The door crashed open as Liz Shaw stormed into the UNIT laboratory, and the Brigadier braced himself for the inevitable verbal pasting he was about to get.
He'd missed that voice, and the way she rolled the 'r' when she was annoyed. He sat back against the edge of the laboratory bench and folded his arms, waiting.
"I have been dragged from an important piece of research in my own laboratory, shoved into an army Land Rover which had no apparent means of modern suspension, and given no explanation for being kidnapped beyond it being a matter of life or death," she fumed. "You can't do this to me! Not again!"
The Brigadier wondered if she had any idea how beautiful she looked when she was angry. He'd tried not to notice, back when she worked for him. Back when he was still married and wasn't supposed to have feelings for feisty, attractive young scientists in short dresses. She'd had her hair cut shorter, he noticed, wondering whether she would be affronted if he commented favourably on it and deciding she probably would.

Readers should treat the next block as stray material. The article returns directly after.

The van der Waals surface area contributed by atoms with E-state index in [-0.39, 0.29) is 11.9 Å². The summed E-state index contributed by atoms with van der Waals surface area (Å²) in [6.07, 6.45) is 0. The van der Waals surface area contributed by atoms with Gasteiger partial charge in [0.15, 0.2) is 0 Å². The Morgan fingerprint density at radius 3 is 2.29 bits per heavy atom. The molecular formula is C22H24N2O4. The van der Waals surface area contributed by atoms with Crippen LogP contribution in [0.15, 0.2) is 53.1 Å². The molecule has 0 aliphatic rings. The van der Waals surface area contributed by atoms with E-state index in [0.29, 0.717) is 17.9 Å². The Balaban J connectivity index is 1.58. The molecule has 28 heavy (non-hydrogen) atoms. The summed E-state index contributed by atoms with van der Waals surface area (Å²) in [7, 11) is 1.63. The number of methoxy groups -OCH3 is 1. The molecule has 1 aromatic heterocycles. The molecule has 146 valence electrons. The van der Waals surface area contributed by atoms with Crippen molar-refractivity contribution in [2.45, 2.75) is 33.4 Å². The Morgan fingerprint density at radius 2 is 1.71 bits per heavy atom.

"We have an alien lifeform here, Miss Shaw," he interrupted, when she paused to draw breath, "And I need someone to save it. The Doctor's off on one of his jaunts, and I don't have time to find and security-check anyone else. I'm sorry." He stood up straight and turned to look at the cylinder. The creature inside it had dozed off as they had driven it back to HQ – "Works every time," Jenkins had remarked, as the screams in their heads had eased off to whimpers and then at last to silence – and had remained mercifully asleep for the entire journey. But the Brigadier could feel it beginning to stir now, its distress surfacing as it wakened. Quite how he was going to ease its anguish he didn't know, but perhaps if they could find a way to at least feed the thing it might help – and they couldn't do that while it was still in the cylinder.